One of the things I did in response to my economic crisis was go back to school. Part of it was bucket list, part of it was a genuine desire to prepare myself for a new career, to make myself more marketable generally. But all the rah-rah you hear about a college degree guaranteeing you a good living is just that: rah-rah. I have a good friend who is highly educated, highly intelligent, highly capable, a powerhouse of get-things-done-genius, with a killer resume – who has been in various stages of unemployment for more than eight years. He would be homeless and without all his possessions, right now, if not for the kindness of his friends. And it’s not laziness. He estimates he’s applied for half a million jobs in all this time, and he has worked, happily, whenever someone invited him to, even temporarily. Overqualified? He doesn’t care. He’ll take it, and be grateful, and he’ll stay with you just to prove his gratitude. Unemployed too long? That’s bullshit. Those are the people who should be getting preferential treatment, if you ask me.

I did a bit of research about college degrees among the homeless but I didn’t find much. I found this story on Huffington Post about homeless college students, and this story about a well-educated and highly qualified man who is homeless, and this blog about being a homeless college grad. Nothing’s been written on the blog for a while, and I hope it’s because she found a job and was able to move in with her boyfriend and is now insanely busy and happy with her new career and their life together. I really hope that. But I would be interested to know how many of our homeless population are college-educated professionals who hit the wrong luck on the wrong day and don’t have anyone in their lives who will help them.


One of the things I’ve learned from my own experience is that once you start to slide down this slippery slope, you’ve been marked. One woman wrote to me that after a brief stint of homelessness followed by the blessing of a home, she is still afraid. My good friend lives in fear now, and may always be even if he wins the lottery and buys his own island. I didn’t end up homeless, but my experience with jobs disappearing from under my feet and being just that close to not being able to pay the rent have left me frightened as well. I have a job now, I’ve had it for more than two years, but it still keeps me awake at night, how easily a secure life can turn upside down. This is not imagination; it is a real phenomenon. It hurts us, and it leaves scars. I’d read The Grapes of Wrath again if I wasn’t sure it would only leave me teary and depressed.

Getting back to Jane Doe, I’m starting to think that her story can best be told through a series of interconnected short stories, rather than a longer novel. Her desperation calls to me, creeping in and making its presence known in different ways and at different times and in different places. Jane’s resilience and determination define her as much as her homelessness does. The twin antagonists of her stories are fear and shame.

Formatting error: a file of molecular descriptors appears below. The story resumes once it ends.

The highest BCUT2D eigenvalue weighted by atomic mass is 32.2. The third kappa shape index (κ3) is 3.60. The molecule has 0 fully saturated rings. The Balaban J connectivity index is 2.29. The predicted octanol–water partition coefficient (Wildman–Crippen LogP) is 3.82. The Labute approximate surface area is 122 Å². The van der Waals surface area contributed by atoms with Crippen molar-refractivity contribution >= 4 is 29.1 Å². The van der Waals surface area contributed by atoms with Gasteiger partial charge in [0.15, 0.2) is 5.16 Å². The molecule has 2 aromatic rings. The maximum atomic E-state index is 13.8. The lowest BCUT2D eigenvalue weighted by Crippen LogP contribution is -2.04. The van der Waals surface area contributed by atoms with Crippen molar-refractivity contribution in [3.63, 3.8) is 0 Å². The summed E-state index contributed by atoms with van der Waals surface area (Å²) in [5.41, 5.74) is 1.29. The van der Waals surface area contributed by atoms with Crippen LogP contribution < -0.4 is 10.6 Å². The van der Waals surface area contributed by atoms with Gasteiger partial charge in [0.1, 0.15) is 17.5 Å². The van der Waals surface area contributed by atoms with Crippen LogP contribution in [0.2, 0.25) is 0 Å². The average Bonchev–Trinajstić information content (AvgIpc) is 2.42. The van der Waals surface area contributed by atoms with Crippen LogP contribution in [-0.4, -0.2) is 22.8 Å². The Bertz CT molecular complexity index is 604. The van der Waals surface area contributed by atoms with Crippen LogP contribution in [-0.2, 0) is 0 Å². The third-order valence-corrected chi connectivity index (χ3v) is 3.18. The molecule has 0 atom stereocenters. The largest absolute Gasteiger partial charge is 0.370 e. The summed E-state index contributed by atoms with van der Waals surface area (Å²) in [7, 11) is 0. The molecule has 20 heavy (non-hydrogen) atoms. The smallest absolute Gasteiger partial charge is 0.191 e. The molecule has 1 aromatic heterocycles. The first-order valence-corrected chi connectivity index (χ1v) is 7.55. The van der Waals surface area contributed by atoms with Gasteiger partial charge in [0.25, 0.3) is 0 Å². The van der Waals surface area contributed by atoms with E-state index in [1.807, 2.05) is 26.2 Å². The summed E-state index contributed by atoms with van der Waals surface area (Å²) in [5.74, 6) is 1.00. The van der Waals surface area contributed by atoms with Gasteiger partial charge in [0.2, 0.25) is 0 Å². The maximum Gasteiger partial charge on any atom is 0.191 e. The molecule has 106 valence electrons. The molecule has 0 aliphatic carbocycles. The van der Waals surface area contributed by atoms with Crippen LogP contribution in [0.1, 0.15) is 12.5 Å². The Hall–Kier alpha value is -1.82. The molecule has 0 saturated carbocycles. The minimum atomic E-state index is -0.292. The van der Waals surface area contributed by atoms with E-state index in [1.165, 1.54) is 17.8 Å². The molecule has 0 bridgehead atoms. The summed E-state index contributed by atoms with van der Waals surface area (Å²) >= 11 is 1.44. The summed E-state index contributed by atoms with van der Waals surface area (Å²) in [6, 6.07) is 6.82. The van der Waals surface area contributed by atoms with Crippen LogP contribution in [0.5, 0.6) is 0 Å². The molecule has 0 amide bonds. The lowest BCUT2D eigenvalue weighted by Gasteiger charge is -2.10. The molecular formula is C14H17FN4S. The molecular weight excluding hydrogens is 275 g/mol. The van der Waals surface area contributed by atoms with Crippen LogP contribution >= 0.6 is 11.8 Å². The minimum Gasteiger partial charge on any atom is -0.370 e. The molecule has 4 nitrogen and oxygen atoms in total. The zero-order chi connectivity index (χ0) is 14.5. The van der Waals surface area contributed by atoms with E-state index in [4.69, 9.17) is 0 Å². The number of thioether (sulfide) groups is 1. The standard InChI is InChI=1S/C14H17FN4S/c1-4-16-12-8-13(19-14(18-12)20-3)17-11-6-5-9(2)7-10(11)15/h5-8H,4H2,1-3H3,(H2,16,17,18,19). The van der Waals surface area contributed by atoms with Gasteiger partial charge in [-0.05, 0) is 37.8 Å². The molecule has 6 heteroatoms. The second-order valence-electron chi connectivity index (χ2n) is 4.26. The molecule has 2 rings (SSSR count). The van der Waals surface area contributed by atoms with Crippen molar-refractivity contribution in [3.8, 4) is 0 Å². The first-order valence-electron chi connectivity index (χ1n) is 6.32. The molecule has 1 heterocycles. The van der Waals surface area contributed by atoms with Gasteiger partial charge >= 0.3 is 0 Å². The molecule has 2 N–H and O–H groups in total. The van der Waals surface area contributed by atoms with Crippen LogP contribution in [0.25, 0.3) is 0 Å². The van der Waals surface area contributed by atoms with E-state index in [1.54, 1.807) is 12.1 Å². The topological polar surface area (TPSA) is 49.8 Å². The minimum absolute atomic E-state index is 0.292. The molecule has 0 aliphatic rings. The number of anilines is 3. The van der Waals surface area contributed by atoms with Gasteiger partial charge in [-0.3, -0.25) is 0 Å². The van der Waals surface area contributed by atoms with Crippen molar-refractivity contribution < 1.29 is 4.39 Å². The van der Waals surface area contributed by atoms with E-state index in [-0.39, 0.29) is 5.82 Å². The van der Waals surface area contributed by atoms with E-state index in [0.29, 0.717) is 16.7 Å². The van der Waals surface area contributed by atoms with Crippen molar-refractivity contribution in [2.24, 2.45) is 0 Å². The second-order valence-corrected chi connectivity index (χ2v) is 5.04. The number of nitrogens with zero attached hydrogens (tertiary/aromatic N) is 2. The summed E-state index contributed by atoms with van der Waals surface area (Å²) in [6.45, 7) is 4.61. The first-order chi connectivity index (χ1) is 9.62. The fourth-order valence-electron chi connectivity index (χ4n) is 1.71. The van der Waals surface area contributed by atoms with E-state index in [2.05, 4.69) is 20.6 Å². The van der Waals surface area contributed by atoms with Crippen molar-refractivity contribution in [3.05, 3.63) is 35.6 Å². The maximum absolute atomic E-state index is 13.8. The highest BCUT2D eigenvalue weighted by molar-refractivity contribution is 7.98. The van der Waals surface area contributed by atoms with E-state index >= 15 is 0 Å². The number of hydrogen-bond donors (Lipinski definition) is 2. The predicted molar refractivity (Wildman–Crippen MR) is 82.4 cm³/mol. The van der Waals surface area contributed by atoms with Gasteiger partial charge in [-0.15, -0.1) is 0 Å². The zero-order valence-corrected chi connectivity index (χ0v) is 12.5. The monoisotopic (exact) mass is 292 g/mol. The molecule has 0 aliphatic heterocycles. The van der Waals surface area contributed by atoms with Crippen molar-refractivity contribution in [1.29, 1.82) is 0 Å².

Your world is scary, Jane Doe, and I do want you to tell me all about it, so I can tell it to others.

But for now, please, let me sleep.

Photo credit: Hanibaael via Flickr/Creative Commons

#1000Speak: Forgiveness Sucks, So Let’s Try Something Different – Updated

Here I am again, awake. I have what may be the world’s worst insomnia. Tonight I’m not worrying about money or children or husbands, and it’s not noisy people. I was actually asleep, but a bad dream woke me up.

I moved to Seattle to take a job after no luck finding one in my home state of Nevada for a year. It should have been my dream job, stepping up to the big leagues of paralegal-dom after many years working for country, but good, lawyers. It should have been a whole new vista for me, an exciting new professional experience in an exciting new city in beautiful new country.

It was the job from hell. Seriously. In my 40 years in the work force, I could not imagine a more horrific experience. I suspect my boss was a true narcissist, and I’m dead certain she was emotionally and mentally abusive. In current nomenclature, I was bullied mercilessly. The three months I worked at that firm was the longest, most horrific time I can remember aside from one marriage I’ve worked hard to block from recall. It should be noted that the dynamics of an abusive intimate relationship and an abusive employment relationship are extremely similar. That job and that woman damaged me. I needed counseling to get past the worst of it.